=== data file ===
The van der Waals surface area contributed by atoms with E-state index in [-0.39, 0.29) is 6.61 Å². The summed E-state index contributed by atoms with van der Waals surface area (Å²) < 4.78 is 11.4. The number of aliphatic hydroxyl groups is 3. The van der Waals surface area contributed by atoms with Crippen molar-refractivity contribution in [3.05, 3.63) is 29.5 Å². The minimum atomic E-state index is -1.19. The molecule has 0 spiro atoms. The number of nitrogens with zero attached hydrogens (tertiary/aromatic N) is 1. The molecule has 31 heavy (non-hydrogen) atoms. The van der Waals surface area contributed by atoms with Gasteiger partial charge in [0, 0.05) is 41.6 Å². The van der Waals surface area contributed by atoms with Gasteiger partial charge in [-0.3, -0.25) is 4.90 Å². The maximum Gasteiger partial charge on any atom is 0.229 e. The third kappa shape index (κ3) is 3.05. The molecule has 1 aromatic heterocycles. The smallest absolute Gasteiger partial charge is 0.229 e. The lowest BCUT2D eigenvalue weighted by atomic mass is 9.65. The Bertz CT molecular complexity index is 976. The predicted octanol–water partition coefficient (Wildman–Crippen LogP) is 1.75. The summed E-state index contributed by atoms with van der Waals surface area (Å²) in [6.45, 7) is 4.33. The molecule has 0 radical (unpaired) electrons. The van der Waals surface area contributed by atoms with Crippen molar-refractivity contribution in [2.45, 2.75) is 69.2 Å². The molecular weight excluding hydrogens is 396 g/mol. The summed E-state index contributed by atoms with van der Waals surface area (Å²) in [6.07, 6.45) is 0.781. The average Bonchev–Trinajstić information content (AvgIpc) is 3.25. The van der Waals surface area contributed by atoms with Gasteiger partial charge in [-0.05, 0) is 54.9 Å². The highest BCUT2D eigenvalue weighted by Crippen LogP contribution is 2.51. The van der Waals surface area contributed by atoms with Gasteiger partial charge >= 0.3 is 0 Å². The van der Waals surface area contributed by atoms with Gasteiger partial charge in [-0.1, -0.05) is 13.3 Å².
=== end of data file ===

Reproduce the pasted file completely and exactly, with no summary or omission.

The van der Waals surface area contributed by atoms with E-state index in [-0.39, 0.29) is 6.61 Å². The summed E-state index contributed by atoms with van der Waals surface area (Å²) < 4.78 is 11.4. The number of aliphatic hydroxyl groups is 3. The van der Waals surface area contributed by atoms with Crippen molar-refractivity contribution in [3.05, 3.63) is 29.5 Å². The minimum atomic E-state index is -1.19. The molecule has 0 spiro atoms. The number of nitrogens with zero attached hydrogens (tertiary/aromatic N) is 1. The molecule has 31 heavy (non-hydrogen) atoms. The van der Waals surface area contributed by atoms with Gasteiger partial charge in [0, 0.05) is 41.6 Å². The van der Waals surface area contributed by atoms with Gasteiger partial charge in [-0.3, -0.25) is 4.90 Å². The maximum Gasteiger partial charge on any atom is 0.229 e. The third kappa shape index (κ3) is 3.05. The molecule has 1 aromatic heterocycles. The smallest absolute Gasteiger partial charge is 0.229 e. The lowest BCUT2D eigenvalue weighted by atomic mass is 9.65. The Bertz CT molecular complexity index is 976. The predicted octanol–water partition coefficient (Wildman–Crippen LogP) is 1.75. The summed E-state index contributed by atoms with van der Waals surface area (Å²) in [6.45, 7) is 4.33. The molecule has 0 radical (unpaired) electrons. The van der Waals surface area contributed by atoms with Crippen molar-refractivity contribution in [2.45, 2.75) is 69.2 Å². The molecular weight excluding hydrogens is 396 g/mol. The summed E-state index contributed by atoms with van der Waals surface area (Å²) in [6.07, 6.45) is 0.781. The average Bonchev–Trinajstić information content (AvgIpc) is 3.25. The van der Waals surface area contributed by atoms with Gasteiger partial charge in [-0.05, 0) is 54.9 Å². The highest BCUT2D eigenvalue weighted by Crippen LogP contribution is 2.51. The van der Waals surface area contributed by atoms with Gasteiger partial charge >= 0.3 is 0 Å². The van der Waals surface area contributed by atoms with Gasteiger partial charge in [-0.1, -0.05) is 13.3 Å².